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Two Years Of Hands-On Experience Or Two Years in NYU Stern’s MBA Program?

It’s two weeks until the deadline for Chicago Booth to release its Round 2 admissions decisions, but I’m trying not to worry about something that I no longer have any control over. The advice about not increasing the troubles of today by borrowing from the future is particularly fitting for those in a similar position. While I wait, I am glad to have been admitted to one of my target schools and to have the good fortune of having to weigh a decision that I do control.

The decision in front of me – whether or not to attend NYU Stern – is linked to the broader reasons that motivated me to apply to business schools in the first place. In essence, it’s about taking the best option to achieve greater job satisfaction, given my present circumstances. This inquiry is focused more on what I would be doing in my post-MBA (or otherwise) career and for what purpose, rather than on how much I would be paid, since it’s virtually assured that my next job will represent taking a pay cut from my current industry.

Foremost is this vague but strong desire to do work that is more personally fulfilling. That means having more autonomy, personal growth and impact in my job, but also the sense that my time and energy are being used toward a greater purpose, creating value beyond myself. That last piece – doing something that matters – is especially important, and I think my intended career change is a step toward that. I have internal rumblings that building a startup or early-stage company, mine or someone else’s, is in my longer-term future, but not before building some functional and industry expertise in the interim.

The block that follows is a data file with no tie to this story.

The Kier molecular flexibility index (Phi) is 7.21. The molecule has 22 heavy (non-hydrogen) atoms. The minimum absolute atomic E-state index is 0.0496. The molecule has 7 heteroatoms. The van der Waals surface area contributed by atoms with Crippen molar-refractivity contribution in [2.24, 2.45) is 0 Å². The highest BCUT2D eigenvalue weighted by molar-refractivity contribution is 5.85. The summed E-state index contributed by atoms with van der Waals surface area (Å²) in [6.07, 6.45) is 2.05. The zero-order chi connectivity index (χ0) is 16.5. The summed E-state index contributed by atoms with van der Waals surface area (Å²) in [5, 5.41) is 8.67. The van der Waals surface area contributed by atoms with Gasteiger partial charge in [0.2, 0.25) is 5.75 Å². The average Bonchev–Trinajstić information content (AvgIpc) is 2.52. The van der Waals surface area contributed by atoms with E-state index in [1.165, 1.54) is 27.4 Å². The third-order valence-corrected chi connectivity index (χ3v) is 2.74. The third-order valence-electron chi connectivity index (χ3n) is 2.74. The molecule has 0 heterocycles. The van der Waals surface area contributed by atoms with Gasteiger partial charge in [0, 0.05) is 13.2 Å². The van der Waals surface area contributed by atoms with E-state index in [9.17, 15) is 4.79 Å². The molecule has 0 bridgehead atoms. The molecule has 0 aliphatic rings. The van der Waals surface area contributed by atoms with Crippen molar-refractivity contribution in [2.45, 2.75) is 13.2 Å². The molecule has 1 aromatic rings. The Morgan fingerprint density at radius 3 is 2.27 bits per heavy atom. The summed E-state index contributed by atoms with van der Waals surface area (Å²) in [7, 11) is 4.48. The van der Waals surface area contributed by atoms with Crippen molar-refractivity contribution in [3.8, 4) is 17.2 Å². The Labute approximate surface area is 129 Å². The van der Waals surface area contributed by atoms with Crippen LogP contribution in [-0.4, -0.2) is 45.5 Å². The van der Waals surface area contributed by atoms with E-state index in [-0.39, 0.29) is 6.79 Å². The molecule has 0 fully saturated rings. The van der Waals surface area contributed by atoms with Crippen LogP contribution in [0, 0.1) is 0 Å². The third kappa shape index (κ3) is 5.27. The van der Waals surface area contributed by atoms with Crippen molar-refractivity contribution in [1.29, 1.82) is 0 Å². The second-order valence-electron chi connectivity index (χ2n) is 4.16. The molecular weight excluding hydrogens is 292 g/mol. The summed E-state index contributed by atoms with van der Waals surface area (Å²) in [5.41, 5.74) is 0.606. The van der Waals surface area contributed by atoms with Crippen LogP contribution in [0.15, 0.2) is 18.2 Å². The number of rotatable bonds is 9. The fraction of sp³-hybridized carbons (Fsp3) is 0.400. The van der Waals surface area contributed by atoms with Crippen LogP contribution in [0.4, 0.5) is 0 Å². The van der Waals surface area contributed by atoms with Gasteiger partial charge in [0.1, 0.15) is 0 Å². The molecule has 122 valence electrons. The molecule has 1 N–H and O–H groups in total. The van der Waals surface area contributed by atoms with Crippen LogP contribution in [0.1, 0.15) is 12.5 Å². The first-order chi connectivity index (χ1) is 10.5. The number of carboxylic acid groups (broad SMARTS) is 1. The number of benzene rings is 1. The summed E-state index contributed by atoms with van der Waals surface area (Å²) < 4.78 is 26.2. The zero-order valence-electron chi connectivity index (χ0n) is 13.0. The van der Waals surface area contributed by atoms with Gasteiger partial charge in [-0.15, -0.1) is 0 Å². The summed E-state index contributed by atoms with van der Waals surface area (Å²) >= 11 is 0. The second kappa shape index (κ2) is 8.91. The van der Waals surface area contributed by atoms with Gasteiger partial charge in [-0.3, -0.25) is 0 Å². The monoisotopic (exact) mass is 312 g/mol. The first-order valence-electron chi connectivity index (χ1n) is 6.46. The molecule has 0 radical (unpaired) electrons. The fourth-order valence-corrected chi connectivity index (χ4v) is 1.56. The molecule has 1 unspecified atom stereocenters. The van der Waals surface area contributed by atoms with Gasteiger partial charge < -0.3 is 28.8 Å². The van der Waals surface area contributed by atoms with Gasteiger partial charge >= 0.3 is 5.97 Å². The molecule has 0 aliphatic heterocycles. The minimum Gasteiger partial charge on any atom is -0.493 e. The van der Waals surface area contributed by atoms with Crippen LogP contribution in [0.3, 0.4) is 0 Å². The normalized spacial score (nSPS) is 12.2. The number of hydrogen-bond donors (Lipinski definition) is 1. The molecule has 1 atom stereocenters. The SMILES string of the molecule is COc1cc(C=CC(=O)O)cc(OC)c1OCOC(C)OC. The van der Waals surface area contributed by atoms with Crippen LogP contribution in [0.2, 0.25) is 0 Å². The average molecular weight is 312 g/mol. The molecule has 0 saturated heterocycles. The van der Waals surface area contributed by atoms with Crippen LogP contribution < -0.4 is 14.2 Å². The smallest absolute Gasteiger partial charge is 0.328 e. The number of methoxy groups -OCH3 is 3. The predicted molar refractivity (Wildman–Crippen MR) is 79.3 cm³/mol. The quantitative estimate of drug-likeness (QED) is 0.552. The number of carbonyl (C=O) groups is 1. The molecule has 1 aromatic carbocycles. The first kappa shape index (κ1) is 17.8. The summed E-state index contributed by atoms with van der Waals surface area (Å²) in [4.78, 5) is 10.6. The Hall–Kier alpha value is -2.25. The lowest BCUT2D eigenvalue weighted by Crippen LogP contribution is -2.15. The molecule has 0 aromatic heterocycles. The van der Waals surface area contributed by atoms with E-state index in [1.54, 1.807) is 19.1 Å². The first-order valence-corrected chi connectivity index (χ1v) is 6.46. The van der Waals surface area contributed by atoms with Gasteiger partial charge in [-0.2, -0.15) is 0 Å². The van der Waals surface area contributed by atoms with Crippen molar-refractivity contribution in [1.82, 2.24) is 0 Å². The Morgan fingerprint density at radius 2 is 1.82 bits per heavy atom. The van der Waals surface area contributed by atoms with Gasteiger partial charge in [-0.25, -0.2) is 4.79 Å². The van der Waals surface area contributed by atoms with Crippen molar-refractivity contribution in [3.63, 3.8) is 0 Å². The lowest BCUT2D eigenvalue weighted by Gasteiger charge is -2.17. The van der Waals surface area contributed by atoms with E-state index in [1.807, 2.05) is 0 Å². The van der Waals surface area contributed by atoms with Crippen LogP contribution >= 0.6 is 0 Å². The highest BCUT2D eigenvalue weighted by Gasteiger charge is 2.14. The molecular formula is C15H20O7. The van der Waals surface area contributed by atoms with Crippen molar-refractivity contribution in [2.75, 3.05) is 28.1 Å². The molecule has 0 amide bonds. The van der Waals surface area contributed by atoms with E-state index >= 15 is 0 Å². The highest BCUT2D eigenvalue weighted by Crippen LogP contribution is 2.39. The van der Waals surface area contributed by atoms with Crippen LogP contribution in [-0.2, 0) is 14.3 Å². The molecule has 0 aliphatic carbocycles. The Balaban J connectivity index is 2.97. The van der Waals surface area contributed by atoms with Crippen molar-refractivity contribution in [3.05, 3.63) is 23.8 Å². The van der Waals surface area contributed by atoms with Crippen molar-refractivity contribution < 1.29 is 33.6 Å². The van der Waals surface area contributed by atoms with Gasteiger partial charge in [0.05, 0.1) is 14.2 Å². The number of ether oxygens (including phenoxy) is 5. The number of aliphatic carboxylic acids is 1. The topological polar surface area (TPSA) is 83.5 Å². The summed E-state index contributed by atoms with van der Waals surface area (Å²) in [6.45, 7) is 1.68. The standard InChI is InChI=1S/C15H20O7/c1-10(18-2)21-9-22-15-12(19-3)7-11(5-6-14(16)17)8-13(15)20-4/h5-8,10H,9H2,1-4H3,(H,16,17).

On one hand, business school represents two years that I could be gaining hands-on experience as well as six figures of debt that may influence or even limit my post-graduation job choices. But, by providing connections, training and even more generally, targeted opportunities and experiences, business school represents a means of aligning my career with my goals in a way that isn’t readily available to me otherwise. I also know that I am very motivated to make my business school experience worthwhile, and will not assume that the mere imprimatur of attending business school will suffice.

Against that backdrop, I’m leaning more towards attending business school, and am starting to envision and plan in much greater detail what two years at NYU Stern would look like. Unless a better opportunity arises in the next few months (e.g., worthwhile job offer or business idea), I will continue to shift my attention to ensure that my time in business school is worthwhile, rather than waiting for a better option that may not exist. Close one door, open another.

This post is adapted from Just Ship, a blog written by an anonymous MBA applicant who has a GMAT score above 760 and is targeting six or seven of the top ten business schools. You can read all of his posts at Just Ship.

“Just One of 4,653 Applicants Trying To Get Into A Top B-School”

“Why I’m Not Applying to Harvard Business School”

“The Deafening Silence Is Broken: An Invitation to Interview from NYU’s Stern School”

“Why An Applicant Interview Requires A Different State of Mind”

“All Is Quiet on the MIT Sloan Front”

“A ‘Yes” from NYU Stern. A ‘No’ from MIT Sloan”

“Kellogg Gets His (Likely) Final Application”

“A Rejection from Columbia B-School”

“Prepping for a Kellogg Interview”

“Doing the Analysis on the Pros & Cons of Going to B-School”

“The Road Not Yet Taken & What Motivated Me To Apply to B-School”

“Waiting for An Invite from Chicago’s Booth School of Business”

“In the Nick of Time: An Invite from Chicago Booth to Interview”

“The End Is Near”